Occlusion-Aware Depth Estimation with Adaptive Normal Constraints

Xiaoxiao Long1   Lingjie Liu2   Christian Theobalt2   Wenping Wang1  

1The University of Hong Kong  2Max Planck Institute for Informatics 

ECCV 2020


We present a new learning-based method for multi-frame depth estimation from a color video, which is a fundamental problem in scene understanding, robot navigation or handheld 3D reconstruction. While recent learning-based methods estimate depth at high accuracy, 3D point clouds exported from their depth maps often fail to preserve important geometric feature (e.g., corners, edges, planes) of man-made scenes. Widely-used pixel-wise depth errors do not specifically penalize inconsistency on these features. These inaccuracies are particularly severe when subsequent depth reconstructions are accumulated in an attempt to scan a full environment with man-made objects with this kind of features. Our depth estimation algorithm therefore introduces a Combined Normal Map (CNM) constraint, which is designed to better preserve high-curvature features and global planar regions. In order to further improve the depth estimation accuracy, we introduce a new occlusion-aware strategy that aggregates initial depth predictions from multiple adjacent views into one final depth map and one occlusion probability map for the current reference view. Our method outperforms the state-of-the-art in terms of depth estimation accuracy, and preserves essential geometric features of man-made indoor scenes much better than other algorithms.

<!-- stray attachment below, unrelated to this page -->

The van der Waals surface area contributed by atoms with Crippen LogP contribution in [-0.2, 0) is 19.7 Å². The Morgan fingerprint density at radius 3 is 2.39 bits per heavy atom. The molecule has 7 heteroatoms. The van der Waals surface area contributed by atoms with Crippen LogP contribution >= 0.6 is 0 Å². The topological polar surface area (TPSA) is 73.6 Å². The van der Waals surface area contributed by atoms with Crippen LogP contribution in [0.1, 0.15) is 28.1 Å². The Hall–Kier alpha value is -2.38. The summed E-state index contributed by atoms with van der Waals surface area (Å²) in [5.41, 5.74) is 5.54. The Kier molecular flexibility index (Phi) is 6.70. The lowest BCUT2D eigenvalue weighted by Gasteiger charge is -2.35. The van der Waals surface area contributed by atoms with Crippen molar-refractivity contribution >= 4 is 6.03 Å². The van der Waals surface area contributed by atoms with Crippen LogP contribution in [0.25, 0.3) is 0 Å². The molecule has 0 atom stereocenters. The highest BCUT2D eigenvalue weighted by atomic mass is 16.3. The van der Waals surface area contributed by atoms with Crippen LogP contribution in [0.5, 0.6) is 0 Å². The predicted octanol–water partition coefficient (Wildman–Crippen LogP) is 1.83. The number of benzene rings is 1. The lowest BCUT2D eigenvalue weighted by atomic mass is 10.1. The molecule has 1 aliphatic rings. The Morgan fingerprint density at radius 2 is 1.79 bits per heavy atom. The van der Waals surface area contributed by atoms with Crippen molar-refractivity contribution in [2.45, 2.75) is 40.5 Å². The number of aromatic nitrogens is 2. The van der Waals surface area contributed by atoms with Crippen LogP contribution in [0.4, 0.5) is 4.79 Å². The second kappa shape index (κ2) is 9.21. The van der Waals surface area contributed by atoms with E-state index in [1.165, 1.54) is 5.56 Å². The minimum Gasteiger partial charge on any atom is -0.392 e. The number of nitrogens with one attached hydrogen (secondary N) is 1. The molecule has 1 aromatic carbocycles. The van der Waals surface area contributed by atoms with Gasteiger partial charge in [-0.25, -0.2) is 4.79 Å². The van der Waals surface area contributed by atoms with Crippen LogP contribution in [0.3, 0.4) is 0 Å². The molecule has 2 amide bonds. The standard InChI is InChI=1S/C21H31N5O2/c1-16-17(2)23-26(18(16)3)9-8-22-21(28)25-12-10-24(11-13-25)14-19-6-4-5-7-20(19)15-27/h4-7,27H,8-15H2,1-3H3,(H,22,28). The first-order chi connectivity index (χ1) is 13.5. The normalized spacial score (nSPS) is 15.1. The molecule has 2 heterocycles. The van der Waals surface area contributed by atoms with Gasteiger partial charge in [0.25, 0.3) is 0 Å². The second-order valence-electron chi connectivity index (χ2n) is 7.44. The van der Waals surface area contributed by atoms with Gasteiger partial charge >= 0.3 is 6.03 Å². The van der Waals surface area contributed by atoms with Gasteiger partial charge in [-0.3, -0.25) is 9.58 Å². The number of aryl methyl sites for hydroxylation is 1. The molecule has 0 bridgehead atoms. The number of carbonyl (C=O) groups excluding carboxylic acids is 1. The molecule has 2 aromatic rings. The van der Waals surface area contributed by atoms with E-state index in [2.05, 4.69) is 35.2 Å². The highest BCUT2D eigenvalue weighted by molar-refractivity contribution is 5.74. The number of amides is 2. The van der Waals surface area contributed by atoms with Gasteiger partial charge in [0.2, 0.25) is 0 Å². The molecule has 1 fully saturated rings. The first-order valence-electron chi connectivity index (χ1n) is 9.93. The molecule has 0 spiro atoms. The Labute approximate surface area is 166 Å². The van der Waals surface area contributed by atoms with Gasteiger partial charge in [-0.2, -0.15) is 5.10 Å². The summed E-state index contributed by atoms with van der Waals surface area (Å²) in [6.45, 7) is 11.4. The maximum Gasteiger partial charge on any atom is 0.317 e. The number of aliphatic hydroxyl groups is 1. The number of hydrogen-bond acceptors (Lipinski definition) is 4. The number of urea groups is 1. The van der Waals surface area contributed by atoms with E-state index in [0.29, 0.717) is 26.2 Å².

Paper Code


Overview of our method. The network input consists of one reference image and n (n=2,4,\dots) source images. With homography warping, each source image is combined with the reference image as a pair to generate a cost volume. Then the cost volume is fed into the DepthNet to generate an initial depth map, with l1 depth supervision and the constraint of Combined Normal Map. Finally, with the n initial depth maps and the average cost volume of the aggregated cost volumes as input, the RefineNet employs an occlusion-aware loss to produce the final reference-view depth map and an occlusion probability map, with again the supervision by the depth and the CNM constraints.